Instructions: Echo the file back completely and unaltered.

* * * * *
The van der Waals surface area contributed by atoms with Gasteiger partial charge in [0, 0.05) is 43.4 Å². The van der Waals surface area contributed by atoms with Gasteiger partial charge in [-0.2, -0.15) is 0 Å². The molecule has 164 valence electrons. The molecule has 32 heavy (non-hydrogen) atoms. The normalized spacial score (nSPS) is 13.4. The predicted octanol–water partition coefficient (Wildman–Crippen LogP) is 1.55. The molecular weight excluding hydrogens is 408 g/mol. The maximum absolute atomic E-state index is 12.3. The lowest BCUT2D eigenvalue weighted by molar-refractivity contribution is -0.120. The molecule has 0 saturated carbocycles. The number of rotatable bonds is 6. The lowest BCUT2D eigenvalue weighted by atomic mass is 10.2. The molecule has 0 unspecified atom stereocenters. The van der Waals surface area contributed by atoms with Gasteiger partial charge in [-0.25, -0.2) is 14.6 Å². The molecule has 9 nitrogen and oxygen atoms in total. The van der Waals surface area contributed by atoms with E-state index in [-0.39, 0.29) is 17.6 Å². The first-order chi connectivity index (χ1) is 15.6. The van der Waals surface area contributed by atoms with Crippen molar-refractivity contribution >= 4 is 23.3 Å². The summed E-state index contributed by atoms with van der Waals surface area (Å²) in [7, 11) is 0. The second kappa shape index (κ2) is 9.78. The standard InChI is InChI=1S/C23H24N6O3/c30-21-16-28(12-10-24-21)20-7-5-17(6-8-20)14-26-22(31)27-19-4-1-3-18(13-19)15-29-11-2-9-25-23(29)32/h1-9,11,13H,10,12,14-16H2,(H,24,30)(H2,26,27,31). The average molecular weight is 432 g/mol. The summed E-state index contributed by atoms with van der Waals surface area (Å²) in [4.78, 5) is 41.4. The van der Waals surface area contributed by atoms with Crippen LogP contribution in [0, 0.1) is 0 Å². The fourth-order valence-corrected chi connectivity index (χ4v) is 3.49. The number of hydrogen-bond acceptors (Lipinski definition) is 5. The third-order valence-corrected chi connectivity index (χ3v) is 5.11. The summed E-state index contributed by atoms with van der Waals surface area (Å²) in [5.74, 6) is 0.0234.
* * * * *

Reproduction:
The van der Waals surface area contributed by atoms with Gasteiger partial charge in [0, 0.05) is 43.4 Å². The van der Waals surface area contributed by atoms with Gasteiger partial charge in [-0.2, -0.15) is 0 Å². The molecule has 164 valence electrons. The molecule has 32 heavy (non-hydrogen) atoms. The normalized spacial score (nSPS) is 13.4. The predicted octanol–water partition coefficient (Wildman–Crippen LogP) is 1.55. The molecular weight excluding hydrogens is 408 g/mol. The maximum absolute atomic E-state index is 12.3. The lowest BCUT2D eigenvalue weighted by molar-refractivity contribution is -0.120. The molecule has 0 saturated carbocycles. The number of rotatable bonds is 6. The lowest BCUT2D eigenvalue weighted by atomic mass is 10.2. The molecule has 0 unspecified atom stereocenters. The van der Waals surface area contributed by atoms with Gasteiger partial charge in [-0.25, -0.2) is 14.6 Å². The molecule has 9 nitrogen and oxygen atoms in total. The van der Waals surface area contributed by atoms with E-state index in [-0.39, 0.29) is 17.6 Å². The first-order chi connectivity index (χ1) is 15.6. The van der Waals surface area contributed by atoms with Crippen molar-refractivity contribution >= 4 is 23.3 Å². The summed E-state index contributed by atoms with van der Waals surface area (Å²) in [7, 11) is 0. The second kappa shape index (κ2) is 9.78. The standard InChI is InChI=1S/C23H24N6O3/c30-21-16-28(12-10-24-21)20-7-5-17(6-8-20)14-26-22(31)27-19-4-1-3-18(13-19)15-29-11-2-9-25-23(29)32/h1-9,11,13H,10,12,14-16H2,(H,24,30)(H2,26,27,31). The average molecular weight is 432 g/mol. The summed E-state index contributed by atoms with van der Waals surface area (Å²) in [4.78, 5) is 41.4. The van der Waals surface area contributed by atoms with Crippen LogP contribution in [0, 0.1) is 0 Å². The fourth-order valence-corrected chi connectivity index (χ4v) is 3.49. The number of hydrogen-bond acceptors (Lipinski definition) is 5. The third-order valence-corrected chi connectivity index (χ3v) is 5.11. The summed E-state index contributed by atoms with van der Waals surface area (Å²) in [5.74, 6) is 0.0234.